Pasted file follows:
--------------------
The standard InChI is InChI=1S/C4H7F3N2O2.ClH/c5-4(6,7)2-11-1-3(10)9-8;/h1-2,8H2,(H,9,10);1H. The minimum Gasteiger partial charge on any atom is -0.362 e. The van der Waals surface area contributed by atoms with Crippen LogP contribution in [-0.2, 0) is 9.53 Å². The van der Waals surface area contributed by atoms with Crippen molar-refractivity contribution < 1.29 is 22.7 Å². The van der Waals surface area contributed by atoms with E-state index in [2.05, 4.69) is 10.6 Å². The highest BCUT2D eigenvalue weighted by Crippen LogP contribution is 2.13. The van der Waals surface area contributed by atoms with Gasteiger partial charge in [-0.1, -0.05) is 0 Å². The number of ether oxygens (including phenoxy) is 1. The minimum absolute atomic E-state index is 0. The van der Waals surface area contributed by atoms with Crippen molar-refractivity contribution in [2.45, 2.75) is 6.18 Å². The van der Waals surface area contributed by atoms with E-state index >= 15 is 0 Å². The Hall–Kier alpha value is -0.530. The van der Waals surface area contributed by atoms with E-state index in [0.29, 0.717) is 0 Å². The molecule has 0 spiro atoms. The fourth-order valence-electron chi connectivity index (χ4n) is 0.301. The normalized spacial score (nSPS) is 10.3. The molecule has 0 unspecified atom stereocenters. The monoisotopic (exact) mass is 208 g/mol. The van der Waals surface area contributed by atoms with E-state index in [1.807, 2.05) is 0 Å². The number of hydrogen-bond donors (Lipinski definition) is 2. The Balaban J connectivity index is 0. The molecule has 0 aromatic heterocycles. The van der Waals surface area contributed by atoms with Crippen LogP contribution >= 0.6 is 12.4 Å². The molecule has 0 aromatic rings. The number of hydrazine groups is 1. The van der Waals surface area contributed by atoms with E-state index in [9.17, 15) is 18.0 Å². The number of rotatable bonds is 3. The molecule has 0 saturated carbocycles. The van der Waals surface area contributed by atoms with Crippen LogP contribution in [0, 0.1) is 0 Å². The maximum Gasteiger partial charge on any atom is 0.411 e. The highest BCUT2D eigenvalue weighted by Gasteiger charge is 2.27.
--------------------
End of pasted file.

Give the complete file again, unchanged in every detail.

The standard InChI is InChI=1S/C4H7F3N2O2.ClH/c5-4(6,7)2-11-1-3(10)9-8;/h1-2,8H2,(H,9,10);1H. The minimum Gasteiger partial charge on any atom is -0.362 e. The van der Waals surface area contributed by atoms with Crippen LogP contribution in [-0.2, 0) is 9.53 Å². The van der Waals surface area contributed by atoms with Crippen molar-refractivity contribution < 1.29 is 22.7 Å². The van der Waals surface area contributed by atoms with E-state index in [2.05, 4.69) is 10.6 Å². The highest BCUT2D eigenvalue weighted by Crippen LogP contribution is 2.13. The van der Waals surface area contributed by atoms with Gasteiger partial charge in [-0.1, -0.05) is 0 Å². The number of ether oxygens (including phenoxy) is 1. The minimum absolute atomic E-state index is 0. The van der Waals surface area contributed by atoms with Crippen molar-refractivity contribution in [2.45, 2.75) is 6.18 Å². The van der Waals surface area contributed by atoms with E-state index >= 15 is 0 Å². The Hall–Kier alpha value is -0.530. The van der Waals surface area contributed by atoms with E-state index in [0.29, 0.717) is 0 Å². The molecule has 0 spiro atoms. The fourth-order valence-electron chi connectivity index (χ4n) is 0.301. The normalized spacial score (nSPS) is 10.3. The molecule has 0 unspecified atom stereocenters. The monoisotopic (exact) mass is 208 g/mol. The van der Waals surface area contributed by atoms with E-state index in [1.807, 2.05) is 0 Å². The number of hydrogen-bond donors (Lipinski definition) is 2. The Balaban J connectivity index is 0. The molecule has 0 aromatic heterocycles. The van der Waals surface area contributed by atoms with Crippen LogP contribution >= 0.6 is 12.4 Å². The molecule has 0 aromatic rings. The number of hydrazine groups is 1. The van der Waals surface area contributed by atoms with E-state index in [9.17, 15) is 18.0 Å². The number of rotatable bonds is 3. The molecule has 0 saturated carbocycles. The van der Waals surface area contributed by atoms with Crippen LogP contribution in [0, 0.1) is 0 Å². The maximum Gasteiger partial charge on any atom is 0.411 e. The highest BCUT2D eigenvalue weighted by Gasteiger charge is 2.27.